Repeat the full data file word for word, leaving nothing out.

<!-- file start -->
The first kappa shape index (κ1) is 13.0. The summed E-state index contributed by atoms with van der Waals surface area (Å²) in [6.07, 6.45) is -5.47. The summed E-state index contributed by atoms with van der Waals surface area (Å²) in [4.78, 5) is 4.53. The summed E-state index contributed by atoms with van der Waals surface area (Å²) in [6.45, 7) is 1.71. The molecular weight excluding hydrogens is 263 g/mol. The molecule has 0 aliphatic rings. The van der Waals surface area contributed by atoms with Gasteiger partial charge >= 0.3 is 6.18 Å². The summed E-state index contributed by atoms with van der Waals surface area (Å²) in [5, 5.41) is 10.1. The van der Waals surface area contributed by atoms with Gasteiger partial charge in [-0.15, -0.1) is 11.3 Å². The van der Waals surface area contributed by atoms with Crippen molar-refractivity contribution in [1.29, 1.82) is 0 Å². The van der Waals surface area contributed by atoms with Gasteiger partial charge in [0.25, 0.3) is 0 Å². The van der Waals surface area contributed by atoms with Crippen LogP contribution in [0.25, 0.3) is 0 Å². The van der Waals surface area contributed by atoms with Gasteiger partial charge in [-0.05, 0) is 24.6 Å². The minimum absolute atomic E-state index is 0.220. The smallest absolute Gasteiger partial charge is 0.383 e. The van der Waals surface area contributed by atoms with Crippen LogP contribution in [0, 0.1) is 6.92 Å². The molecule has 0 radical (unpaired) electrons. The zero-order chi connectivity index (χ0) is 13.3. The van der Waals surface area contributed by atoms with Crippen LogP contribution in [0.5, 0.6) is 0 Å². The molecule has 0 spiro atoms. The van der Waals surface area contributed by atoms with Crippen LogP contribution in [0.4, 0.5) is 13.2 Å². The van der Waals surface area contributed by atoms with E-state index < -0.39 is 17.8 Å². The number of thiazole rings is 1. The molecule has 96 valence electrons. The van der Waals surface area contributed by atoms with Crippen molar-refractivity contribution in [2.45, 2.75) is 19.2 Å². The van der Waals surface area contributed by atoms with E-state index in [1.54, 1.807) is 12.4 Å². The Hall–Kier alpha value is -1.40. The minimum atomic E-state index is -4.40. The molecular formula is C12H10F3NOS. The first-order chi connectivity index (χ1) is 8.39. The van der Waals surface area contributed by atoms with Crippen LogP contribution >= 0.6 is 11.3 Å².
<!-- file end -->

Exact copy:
The first kappa shape index (κ1) is 13.0. The summed E-state index contributed by atoms with van der Waals surface area (Å²) in [6.07, 6.45) is -5.47. The summed E-state index contributed by atoms with van der Waals surface area (Å²) in [4.78, 5) is 4.53. The summed E-state index contributed by atoms with van der Waals surface area (Å²) in [6.45, 7) is 1.71. The molecular weight excluding hydrogens is 263 g/mol. The molecule has 0 aliphatic rings. The van der Waals surface area contributed by atoms with Gasteiger partial charge >= 0.3 is 6.18 Å². The summed E-state index contributed by atoms with van der Waals surface area (Å²) in [5, 5.41) is 10.1. The van der Waals surface area contributed by atoms with Gasteiger partial charge in [-0.15, -0.1) is 11.3 Å². The van der Waals surface area contributed by atoms with Crippen molar-refractivity contribution in [1.29, 1.82) is 0 Å². The van der Waals surface area contributed by atoms with Gasteiger partial charge in [0.25, 0.3) is 0 Å². The van der Waals surface area contributed by atoms with Crippen LogP contribution in [0.25, 0.3) is 0 Å². The van der Waals surface area contributed by atoms with Gasteiger partial charge in [-0.05, 0) is 24.6 Å². The minimum absolute atomic E-state index is 0.220. The smallest absolute Gasteiger partial charge is 0.383 e. The van der Waals surface area contributed by atoms with Crippen LogP contribution in [0, 0.1) is 6.92 Å². The molecule has 0 radical (unpaired) electrons. The zero-order chi connectivity index (χ0) is 13.3. The van der Waals surface area contributed by atoms with Crippen LogP contribution in [0.5, 0.6) is 0 Å². The molecule has 0 spiro atoms. The van der Waals surface area contributed by atoms with Crippen LogP contribution in [0.4, 0.5) is 13.2 Å². The van der Waals surface area contributed by atoms with E-state index < -0.39 is 17.8 Å². The number of thiazole rings is 1. The molecule has 96 valence electrons. The van der Waals surface area contributed by atoms with Crippen molar-refractivity contribution in [2.45, 2.75) is 19.2 Å². The van der Waals surface area contributed by atoms with E-state index in [1.54, 1.807) is 12.4 Å². The Hall–Kier alpha value is -1.40. The minimum atomic E-state index is -4.40. The molecular formula is C12H10F3NOS. The first-order chi connectivity index (χ1) is 8.39. The van der Waals surface area contributed by atoms with Crippen LogP contribution >= 0.6 is 11.3 Å².